Russia and Ukraine yesterday carried out a long-awaited swap of 70 prisoners in a deal hailed by Ukrainian President Volodymyr Zelensky as a “first step” toward ending their conflict.
Airplanes carrying 35 prisoners from each side landed simultaneously in Moscow and Kiev, where relatives waiting at the airport broke into applause.
“We have taken the first step,” Zelensky said on the tarmac after greeting and hugging former prisoners at the airport. “We have to take all the steps to finish this horrible war.”
Among those swapped were 24 Ukrainian sailors, Ukrainian filmmaker Oleg Sentsov and Russian journalist Kyrylo Vyshynsky.
The Ukrainian Security Service confirmed that Vladimir Tsemakh, a fighter with Russian-backed separatists considered a key witness in the downing of Malaysia Airlines Flight MH17, was also released as part of the swap.
Anticipation had been building in the days leading up to the exchange, which involved weeks of behind-the-scenes negotiations.
Relations between Kiev and Moscow nose-dived in 2014, when Russia annexed Crimea and Moscow backed separatists in the eastern industrial regions of Donetsk and Lugansk. Fighting there has claimed more than 13,000 lives over the past five years.
Zelensky’s election in April has raised hopes that the stalled peace process could be revived.
The comedian-turned-politician vowed during campaigning to have Ukrainian prisoners in Russia returned and has said that ending the conflict with Russia is his top priority.
Russian President Vladimir Putin this week said that the exchange would be “a huge step toward normalizing relations” with Kiev.
The release of Sentsov will be seen as a major victory for Kiev. The 43-year-old was Ukraine’s most famous political prisoner and the subject of a star-studded international campaign calling for his release.
He was arrested in 2014 and had been serving a 20-year sentence in an Arctic penal colony for planning “terrorist attacks” in Crimea.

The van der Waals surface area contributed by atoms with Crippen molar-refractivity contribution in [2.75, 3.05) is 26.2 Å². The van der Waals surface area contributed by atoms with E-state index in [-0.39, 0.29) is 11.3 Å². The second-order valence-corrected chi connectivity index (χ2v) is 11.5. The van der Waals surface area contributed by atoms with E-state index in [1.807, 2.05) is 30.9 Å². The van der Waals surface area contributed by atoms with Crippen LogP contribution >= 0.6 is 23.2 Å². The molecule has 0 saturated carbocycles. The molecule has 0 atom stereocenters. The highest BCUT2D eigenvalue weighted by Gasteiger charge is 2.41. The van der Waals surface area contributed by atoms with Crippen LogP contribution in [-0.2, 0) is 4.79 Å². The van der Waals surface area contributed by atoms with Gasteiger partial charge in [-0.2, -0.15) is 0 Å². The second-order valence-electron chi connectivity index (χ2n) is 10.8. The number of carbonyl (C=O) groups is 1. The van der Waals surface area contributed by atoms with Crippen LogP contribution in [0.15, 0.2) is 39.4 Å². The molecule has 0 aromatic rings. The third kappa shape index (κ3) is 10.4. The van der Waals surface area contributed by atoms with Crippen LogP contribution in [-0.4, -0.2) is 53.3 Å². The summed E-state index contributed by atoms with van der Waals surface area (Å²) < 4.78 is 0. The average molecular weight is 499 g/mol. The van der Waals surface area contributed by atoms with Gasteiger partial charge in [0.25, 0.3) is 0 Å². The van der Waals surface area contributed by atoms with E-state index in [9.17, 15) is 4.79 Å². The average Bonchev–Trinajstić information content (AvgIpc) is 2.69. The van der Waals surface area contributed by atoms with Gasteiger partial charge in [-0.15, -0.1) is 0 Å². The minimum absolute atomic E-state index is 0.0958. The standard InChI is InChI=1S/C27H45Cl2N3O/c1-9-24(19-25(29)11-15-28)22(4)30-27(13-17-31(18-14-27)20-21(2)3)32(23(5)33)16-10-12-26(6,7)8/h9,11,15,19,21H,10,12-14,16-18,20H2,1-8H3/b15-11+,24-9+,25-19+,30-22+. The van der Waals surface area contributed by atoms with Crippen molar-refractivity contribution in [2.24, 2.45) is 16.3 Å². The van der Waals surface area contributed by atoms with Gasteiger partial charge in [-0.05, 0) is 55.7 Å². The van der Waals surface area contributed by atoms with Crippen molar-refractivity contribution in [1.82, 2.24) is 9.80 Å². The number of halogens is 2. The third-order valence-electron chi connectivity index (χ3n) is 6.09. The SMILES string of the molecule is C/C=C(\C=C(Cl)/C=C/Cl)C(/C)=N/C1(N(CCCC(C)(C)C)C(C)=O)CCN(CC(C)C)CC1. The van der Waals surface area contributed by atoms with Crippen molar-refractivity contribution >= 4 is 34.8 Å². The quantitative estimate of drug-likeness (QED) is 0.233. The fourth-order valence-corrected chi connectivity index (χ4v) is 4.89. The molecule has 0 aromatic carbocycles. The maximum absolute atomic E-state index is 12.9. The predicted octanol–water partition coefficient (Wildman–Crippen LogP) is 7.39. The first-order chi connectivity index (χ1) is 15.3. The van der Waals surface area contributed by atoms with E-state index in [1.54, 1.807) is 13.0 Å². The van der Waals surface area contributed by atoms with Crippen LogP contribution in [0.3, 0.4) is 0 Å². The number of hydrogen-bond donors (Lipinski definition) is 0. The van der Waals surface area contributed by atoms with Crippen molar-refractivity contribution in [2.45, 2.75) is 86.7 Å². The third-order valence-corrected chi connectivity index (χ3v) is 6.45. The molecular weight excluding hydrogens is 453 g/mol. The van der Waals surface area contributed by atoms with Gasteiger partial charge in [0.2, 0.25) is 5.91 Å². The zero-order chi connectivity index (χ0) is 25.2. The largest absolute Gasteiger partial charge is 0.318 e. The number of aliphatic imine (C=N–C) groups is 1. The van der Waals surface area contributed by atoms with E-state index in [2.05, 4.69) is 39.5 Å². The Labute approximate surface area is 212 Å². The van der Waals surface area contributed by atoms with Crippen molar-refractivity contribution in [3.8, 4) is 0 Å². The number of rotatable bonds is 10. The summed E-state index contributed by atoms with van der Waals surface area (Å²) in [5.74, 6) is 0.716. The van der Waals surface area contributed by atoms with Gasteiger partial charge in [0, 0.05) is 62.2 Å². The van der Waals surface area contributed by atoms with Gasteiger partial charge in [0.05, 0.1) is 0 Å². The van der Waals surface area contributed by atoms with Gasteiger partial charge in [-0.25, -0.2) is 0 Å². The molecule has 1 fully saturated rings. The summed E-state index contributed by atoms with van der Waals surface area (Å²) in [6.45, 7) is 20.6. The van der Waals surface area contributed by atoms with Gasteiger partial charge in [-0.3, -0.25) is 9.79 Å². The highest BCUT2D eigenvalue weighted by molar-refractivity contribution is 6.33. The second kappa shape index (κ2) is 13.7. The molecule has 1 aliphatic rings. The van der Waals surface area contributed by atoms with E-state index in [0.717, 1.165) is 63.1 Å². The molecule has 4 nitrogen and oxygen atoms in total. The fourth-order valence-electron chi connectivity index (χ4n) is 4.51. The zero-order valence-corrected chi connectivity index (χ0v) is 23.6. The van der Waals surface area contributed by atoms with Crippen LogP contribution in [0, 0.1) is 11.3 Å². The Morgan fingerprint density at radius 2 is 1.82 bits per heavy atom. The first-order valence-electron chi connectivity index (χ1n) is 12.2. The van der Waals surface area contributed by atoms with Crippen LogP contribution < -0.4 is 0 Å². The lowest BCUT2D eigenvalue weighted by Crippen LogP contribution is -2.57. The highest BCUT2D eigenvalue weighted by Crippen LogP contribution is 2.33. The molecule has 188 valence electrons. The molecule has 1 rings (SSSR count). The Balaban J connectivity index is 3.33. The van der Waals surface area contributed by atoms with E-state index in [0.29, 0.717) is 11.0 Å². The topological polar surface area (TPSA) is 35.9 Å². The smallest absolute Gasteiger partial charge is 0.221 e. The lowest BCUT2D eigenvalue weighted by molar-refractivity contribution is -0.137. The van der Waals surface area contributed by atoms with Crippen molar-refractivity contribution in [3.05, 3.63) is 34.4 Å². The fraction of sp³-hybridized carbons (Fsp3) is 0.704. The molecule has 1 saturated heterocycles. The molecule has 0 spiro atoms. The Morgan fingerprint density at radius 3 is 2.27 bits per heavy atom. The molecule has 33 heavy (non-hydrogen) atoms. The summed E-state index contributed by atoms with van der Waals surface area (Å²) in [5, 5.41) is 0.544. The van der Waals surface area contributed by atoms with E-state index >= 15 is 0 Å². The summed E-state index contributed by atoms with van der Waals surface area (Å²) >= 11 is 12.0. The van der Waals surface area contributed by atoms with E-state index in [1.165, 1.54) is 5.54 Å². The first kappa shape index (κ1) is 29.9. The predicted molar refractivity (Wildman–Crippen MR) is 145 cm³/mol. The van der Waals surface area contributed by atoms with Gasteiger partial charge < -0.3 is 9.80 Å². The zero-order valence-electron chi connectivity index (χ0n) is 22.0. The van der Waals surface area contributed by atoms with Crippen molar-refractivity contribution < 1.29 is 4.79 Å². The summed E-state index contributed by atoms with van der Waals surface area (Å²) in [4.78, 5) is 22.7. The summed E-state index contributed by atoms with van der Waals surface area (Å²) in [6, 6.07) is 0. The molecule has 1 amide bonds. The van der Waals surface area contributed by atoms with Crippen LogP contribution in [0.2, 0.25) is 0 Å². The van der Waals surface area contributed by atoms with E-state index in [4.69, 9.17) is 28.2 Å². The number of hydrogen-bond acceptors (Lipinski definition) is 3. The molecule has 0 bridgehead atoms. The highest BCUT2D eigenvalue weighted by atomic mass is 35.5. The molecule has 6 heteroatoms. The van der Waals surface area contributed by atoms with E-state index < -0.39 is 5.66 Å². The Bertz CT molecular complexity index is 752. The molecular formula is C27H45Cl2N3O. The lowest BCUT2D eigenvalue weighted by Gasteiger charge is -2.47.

“I thank all the people who have fought for us,” Sentsov said at Boryspil International Airport near Kiev.
The sailors were detained last year when Russia seized three Ukrainian vessels off Crimea.
Among those handed over to Russia was Vyshynsky, a journalist for Russian state-run RIA Novosti news agency who was facing charges of “high treason,” but was released on bail late last month.
The release of Tsemakh, an alleged air defense specialist for pro-Russian separatists, prompted concern from the Netherlands, as he is considered a person of interest in the MH17 case.
The Malaysia Airlines passenger airplane traveling from Amsterdam to Kuala Lumpur was in 2014 shot down by a Russian-made Buk missile over eastern Ukraine, with the loss of all 298 people on board.
France has urged renewed efforts to resolve the conflict, calling for a summit of the leaders of Ukraine, Russia, France and Germany later this month.
A summit of leaders from the four nations might take place in “coming weeks,” the G7 said after a summit last month.
That would be the first time since 2016 that they would meet to discuss efforts to resolve the conflict, which has killed more than 13,000 people.
The gathering would aim to restart implementation of the long-stalled 2015 Minsk peace agreement.
“I hope this swap will lead to some progress in the negotiations between Ukraine and Russia,” said Vladimir Dzhabarov, first deputy head of the Russian State Duma’s international affairs committee.
Additional reporting by Bloomberg
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